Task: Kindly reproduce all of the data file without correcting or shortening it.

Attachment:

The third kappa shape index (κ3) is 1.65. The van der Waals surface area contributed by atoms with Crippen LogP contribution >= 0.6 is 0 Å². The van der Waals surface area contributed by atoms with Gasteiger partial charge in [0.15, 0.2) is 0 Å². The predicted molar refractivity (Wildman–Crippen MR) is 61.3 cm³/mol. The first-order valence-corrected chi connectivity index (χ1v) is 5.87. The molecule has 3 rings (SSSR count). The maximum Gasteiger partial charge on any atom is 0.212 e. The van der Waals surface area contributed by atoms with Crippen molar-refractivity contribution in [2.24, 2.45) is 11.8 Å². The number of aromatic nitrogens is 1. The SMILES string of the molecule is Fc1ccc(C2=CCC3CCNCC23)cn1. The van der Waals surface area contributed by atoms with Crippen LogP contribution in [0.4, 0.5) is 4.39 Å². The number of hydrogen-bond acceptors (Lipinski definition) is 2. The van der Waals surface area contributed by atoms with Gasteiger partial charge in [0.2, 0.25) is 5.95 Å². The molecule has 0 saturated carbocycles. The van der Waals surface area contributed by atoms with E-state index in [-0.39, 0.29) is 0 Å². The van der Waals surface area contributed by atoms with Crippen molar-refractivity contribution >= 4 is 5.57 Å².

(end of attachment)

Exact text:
The third kappa shape index (κ3) is 1.65. The van der Waals surface area contributed by atoms with Crippen LogP contribution >= 0.6 is 0 Å². The van der Waals surface area contributed by atoms with Gasteiger partial charge in [0.15, 0.2) is 0 Å². The predicted molar refractivity (Wildman–Crippen MR) is 61.3 cm³/mol. The first-order valence-corrected chi connectivity index (χ1v) is 5.87. The molecule has 3 rings (SSSR count). The maximum Gasteiger partial charge on any atom is 0.212 e. The van der Waals surface area contributed by atoms with Crippen molar-refractivity contribution in [2.24, 2.45) is 11.8 Å². The number of aromatic nitrogens is 1. The SMILES string of the molecule is Fc1ccc(C2=CCC3CCNCC23)cn1. The van der Waals surface area contributed by atoms with Crippen LogP contribution in [0.4, 0.5) is 4.39 Å². The number of hydrogen-bond acceptors (Lipinski definition) is 2. The van der Waals surface area contributed by atoms with Gasteiger partial charge in [0.2, 0.25) is 5.95 Å². The molecule has 0 saturated carbocycles. The van der Waals surface area contributed by atoms with E-state index in [-0.39, 0.29) is 0 Å². The van der Waals surface area contributed by atoms with Crippen molar-refractivity contribution >= 4 is 5.57 Å².